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to tim fry, david winslow, and i also want to thank you very much for putting this into what i know is a busy agenda for the evening. thank you very much. my husband was also planning commissioner in our home town. he comes home upset with the architects did in front of the podium and spend all evening lecturing him. if you feel that there is a question along the way that you would like to interrupt, let's make this into a discussion. the aia expected me to talk about how tad on to historic buildings. maybe i would talk more about finding building features, or how we locate buildings and facades. i would like to share how i look at some of. the ways of architecture
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supports the urban traditions, the ongoing special practices, and future development. i am losing my text. i began with cities as an urban setting. each time we build we contribute, and for me, this is about the daily life as experienced by the residence, the workers and visitors. i think about this in three ways. the first is that this is an urban identity. what is the unique character of selma? how was this remembered as distinct from other districts? other cities that we know, like charleston, this is fun to do. going back to my slides of my
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favorite cities. amsterdam, berlin, how was this different than other districts in san francisco? second, i think about this -- how easy is the city to be used, to be navigated? we look at new york city, and the blocks are very narrow and long, and if you stand in the intersection, you can immediately tell if you are moving to the north or south, or east and west in the city. how does -- how do the plan marks and districts, the orientation -- when you move through, you are moving on top of the rich with the topography, and you also look to the towers of the next plaza, so you find your way through the city. these qualities are built with urban fabrics.
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for me, urban fabrics talk about how individual parts fit together. this is not just continuity of public spaces, but the interweaving of public and private, together. seeing these cities as fabrics -- allows them to design this within a project but within the district and within the city. in my research, the landscapes that flourished and endure are rich in urban fabrics. revealing the choices of residents and visitors alike. the settings are admired for the multitude of ways that they support being in place in the city in the neighborhood, and in the room. in viewing of the long, tradition of the city building,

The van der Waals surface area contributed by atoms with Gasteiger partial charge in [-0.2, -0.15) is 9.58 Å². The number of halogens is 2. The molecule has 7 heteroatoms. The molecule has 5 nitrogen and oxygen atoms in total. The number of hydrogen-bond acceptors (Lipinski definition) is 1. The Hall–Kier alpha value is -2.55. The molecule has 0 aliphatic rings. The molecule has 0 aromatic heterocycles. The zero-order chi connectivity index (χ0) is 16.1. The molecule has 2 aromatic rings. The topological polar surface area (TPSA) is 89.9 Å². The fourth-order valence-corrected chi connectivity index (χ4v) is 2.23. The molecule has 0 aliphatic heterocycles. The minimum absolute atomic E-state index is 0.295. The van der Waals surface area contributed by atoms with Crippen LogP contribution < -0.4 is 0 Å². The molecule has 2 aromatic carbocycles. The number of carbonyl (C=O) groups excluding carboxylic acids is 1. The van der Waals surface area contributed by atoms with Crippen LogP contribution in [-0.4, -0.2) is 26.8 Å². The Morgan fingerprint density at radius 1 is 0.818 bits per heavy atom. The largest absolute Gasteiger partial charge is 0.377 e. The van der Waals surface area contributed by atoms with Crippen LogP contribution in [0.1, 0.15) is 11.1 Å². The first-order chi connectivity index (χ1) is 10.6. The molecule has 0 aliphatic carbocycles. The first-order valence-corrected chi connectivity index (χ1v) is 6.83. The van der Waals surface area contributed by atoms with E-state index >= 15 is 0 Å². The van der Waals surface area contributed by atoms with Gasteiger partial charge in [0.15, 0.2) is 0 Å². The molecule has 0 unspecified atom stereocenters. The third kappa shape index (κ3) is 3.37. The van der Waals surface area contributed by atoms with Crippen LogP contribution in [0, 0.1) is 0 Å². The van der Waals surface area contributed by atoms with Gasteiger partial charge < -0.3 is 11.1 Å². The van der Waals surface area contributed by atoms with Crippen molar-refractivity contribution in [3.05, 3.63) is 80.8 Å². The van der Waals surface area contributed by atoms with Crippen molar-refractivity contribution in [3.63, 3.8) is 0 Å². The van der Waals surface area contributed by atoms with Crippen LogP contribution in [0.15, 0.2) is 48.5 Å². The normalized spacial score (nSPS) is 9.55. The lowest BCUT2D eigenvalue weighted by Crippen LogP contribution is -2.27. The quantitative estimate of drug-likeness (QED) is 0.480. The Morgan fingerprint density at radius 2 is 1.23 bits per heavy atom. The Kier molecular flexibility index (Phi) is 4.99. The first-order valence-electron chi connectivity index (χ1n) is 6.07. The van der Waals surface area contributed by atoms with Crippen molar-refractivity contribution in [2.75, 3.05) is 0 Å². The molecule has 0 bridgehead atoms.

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these have been the norm. it is not until the middle of the 20th-century that development and design move from building fabrics to building objects. after world war two, middle- class americans were encouraged to move into the suburbs. with miles of highways and subsidies for family homes. city centers were depopulated and buildings were abandoned. federal funding supported raising city land, either to build new infrastructures, or for urban renewal. it was at this time that there was a cultural paradigm shift in the rebuilding of the cities. everything was a clear sight, without historical or cultural or formal connection to the larger context, which is the city.
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as a result, the emphasis for building uniqueness moved from the urban fabric to the individual building. distinctiveness was and still is achieved by intentionally separating and disengaging the project from its context. buildings were associated with corporations or architectural source of form, not the place. i can talk about los angeles. when the objects are more important than the relation, the objects are more important than the relations between the project. vehicles seem to dominate the public spacing. urbanism is fragmented. today, we have a culture that rewards the extraordinary, ordinary, rather than making the ordinary, extraordinary.
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there is no there there, and this is part of the effect of fragmenting. they homogenize the difference between those in the city, we could extend gertrude stein and say that this is not anywhere. my first book was about the american suburbs. the book i am finishing now has about chinese urbanism. in china the fragmenting phenomenon most rampant right now. when i am there, this is san francisco that i use as an example of planners and architects working to sustain urbanism. i feel like today there is the easy job of preaching to the choir. the question is, how do we make individual actions in the city at up?